Workers’ rights and the Good Work Plan
Posted by Jane on Jul 24, 2019
As lawyers issue warnings about the weakening of UK employment law post-Brexit and predict confusion in the courts, the government is moving forward with its Good Work Plan. Launched in December by the Department for Business, Energy & Industrial Strategy, the Plan is the government’s proposal for maintaining workers’ legal rights once the UK leaves the EU and is touted as the ‘biggest package of workplace reforms for over 20 years’. Whether the truth matches that description is for you to decide once you’ve read the following summary of its contents.
A bit of context
The Good Work Plan is a response to the 2017 Taylor Review of Modern Working Practices, which made recommendations on:
- new forms of work
- use of digital platforms
- new working models
These current workplace issues include zero hours contracts and the gig economy, and changes in the use of agency workers. The government accepted the majority of the recommendations and carried out consultations on employment status, agency workers, transparency in the labour market and the enforcement of employment rights. The Good Work Plan is intended to be the practical application of the Taylor Review.
From the 6th April 2020, there are changes to:
Statement of written terms – To be given to employees and workers on or before day one of their employment. Must cover details of hours and days of work, paid leave, entitlements to training (if any), and whether the new recruit will go through probationary period or not.
Goodbye to the Swedish derogation – “Swedish derogation” refers to ‘pay between assignments’ contracts for agency workers; these will become unlawful.
Holiday pay periods – For workers on variable hours and/or pay, the reference period for calculating holiday pay rates will change from 12 to 52 weeks.
What may happen in the future
There’s many a slip ‘twixt legislation and reality but the following measures are laid out in the Good Work Plan:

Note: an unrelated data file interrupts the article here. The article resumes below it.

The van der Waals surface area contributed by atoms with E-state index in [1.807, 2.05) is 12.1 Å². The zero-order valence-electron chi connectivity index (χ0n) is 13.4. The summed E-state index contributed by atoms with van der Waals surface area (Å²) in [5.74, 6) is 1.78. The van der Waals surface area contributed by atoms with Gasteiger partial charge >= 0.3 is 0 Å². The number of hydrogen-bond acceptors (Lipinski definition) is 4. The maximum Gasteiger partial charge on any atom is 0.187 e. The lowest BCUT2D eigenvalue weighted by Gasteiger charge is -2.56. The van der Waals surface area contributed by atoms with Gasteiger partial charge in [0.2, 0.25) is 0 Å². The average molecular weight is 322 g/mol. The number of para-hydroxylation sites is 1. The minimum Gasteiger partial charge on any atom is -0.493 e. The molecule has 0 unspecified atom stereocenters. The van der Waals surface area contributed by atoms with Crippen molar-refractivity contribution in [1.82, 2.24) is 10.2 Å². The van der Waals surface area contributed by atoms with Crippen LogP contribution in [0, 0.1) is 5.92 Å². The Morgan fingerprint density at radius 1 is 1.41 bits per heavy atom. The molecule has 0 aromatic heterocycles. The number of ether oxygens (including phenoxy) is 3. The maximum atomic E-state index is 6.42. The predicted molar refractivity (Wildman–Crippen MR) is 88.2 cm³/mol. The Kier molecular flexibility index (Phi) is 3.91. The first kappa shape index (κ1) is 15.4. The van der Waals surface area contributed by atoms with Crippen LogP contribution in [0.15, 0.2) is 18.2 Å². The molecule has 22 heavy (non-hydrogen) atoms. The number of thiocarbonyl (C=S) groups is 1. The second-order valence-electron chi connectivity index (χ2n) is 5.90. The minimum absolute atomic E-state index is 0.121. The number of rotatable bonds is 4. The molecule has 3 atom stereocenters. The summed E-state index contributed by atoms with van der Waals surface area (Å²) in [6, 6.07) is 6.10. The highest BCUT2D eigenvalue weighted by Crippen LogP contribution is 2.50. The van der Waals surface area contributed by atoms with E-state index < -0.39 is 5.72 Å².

The right to request certainty – Likely working just like a request for flexible working, workers on variable hours or days will – after 26 weeks’ service – be able to request a more predictable or stable contract. As with flexible working requests, a ‘yes’ is not guaranteed but it’s likely that employers will need a fair reason for saying ‘no’.
Breaks between periods of work – For seasonal or casual workers, the necessary break of one week between working periods to avoid them being seen as continuous service will increase to four.
No employer deductions from employees’ tips – No further explanation needed.
Holiday pay – As part of increasing understanding of holiday pay, new guidance on pay rules will be issued, including an online holiday pay calculator.
Employment status – This issue is still confusing to employers, particularly those working in the gig economy. While there are no concrete proposals for change at this stage, research into status uncertainty and the impact on affected workers is ongoing.
And finally, the whole thing may be complicated or adjusted in light of the fact that the latest nugget on the Brexit table is a proposal to allow MPs to vote on adopting new EU employment legislation in the future, thus maintaining a parity of employment rights with the Continent.
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